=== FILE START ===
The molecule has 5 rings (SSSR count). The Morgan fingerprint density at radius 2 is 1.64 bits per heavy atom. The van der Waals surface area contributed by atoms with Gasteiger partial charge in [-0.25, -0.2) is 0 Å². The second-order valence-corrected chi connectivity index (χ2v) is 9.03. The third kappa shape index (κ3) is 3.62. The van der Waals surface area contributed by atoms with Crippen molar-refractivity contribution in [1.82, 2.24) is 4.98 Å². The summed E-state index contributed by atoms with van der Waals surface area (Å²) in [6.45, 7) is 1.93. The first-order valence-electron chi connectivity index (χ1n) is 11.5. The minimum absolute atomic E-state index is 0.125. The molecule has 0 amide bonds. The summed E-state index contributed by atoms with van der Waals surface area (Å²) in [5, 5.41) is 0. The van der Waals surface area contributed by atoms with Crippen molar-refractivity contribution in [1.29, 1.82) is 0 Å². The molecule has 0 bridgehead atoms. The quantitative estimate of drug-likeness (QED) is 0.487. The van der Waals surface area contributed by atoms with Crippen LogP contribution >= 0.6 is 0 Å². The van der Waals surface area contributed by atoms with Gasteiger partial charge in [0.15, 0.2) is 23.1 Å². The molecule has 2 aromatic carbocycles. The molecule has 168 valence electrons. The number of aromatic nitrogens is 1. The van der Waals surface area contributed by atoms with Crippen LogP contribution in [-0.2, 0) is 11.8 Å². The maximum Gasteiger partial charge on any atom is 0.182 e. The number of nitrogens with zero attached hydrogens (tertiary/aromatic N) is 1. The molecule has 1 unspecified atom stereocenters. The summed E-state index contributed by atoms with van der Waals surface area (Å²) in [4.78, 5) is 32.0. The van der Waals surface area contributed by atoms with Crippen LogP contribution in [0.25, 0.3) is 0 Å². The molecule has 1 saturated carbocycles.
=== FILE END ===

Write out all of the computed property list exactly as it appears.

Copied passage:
The molecule has 5 rings (SSSR count). The Morgan fingerprint density at radius 2 is 1.64 bits per heavy atom. The van der Waals surface area contributed by atoms with Gasteiger partial charge in [-0.25, -0.2) is 0 Å². The second-order valence-corrected chi connectivity index (χ2v) is 9.03. The third kappa shape index (κ3) is 3.62. The van der Waals surface area contributed by atoms with Crippen molar-refractivity contribution in [1.82, 2.24) is 4.98 Å². The summed E-state index contributed by atoms with van der Waals surface area (Å²) in [6.45, 7) is 1.93. The first-order valence-electron chi connectivity index (χ1n) is 11.5. The minimum absolute atomic E-state index is 0.125. The molecule has 0 amide bonds. The summed E-state index contributed by atoms with van der Waals surface area (Å²) in [5, 5.41) is 0. The van der Waals surface area contributed by atoms with Crippen molar-refractivity contribution in [1.29, 1.82) is 0 Å². The molecule has 0 bridgehead atoms. The quantitative estimate of drug-likeness (QED) is 0.487. The van der Waals surface area contributed by atoms with Crippen LogP contribution >= 0.6 is 0 Å². The van der Waals surface area contributed by atoms with Gasteiger partial charge in [0.15, 0.2) is 23.1 Å². The molecule has 2 aromatic carbocycles. The molecule has 168 valence electrons. The number of aromatic nitrogens is 1. The van der Waals surface area contributed by atoms with Crippen LogP contribution in [-0.2, 0) is 11.8 Å². The maximum Gasteiger partial charge on any atom is 0.182 e. The number of nitrogens with zero attached hydrogens (tertiary/aromatic N) is 1. The molecule has 1 unspecified atom stereocenters. The summed E-state index contributed by atoms with van der Waals surface area (Å²) in [4.78, 5) is 32.0. The van der Waals surface area contributed by atoms with Crippen LogP contribution in [0.25, 0.3) is 0 Å². The molecule has 1 saturated carbocycles.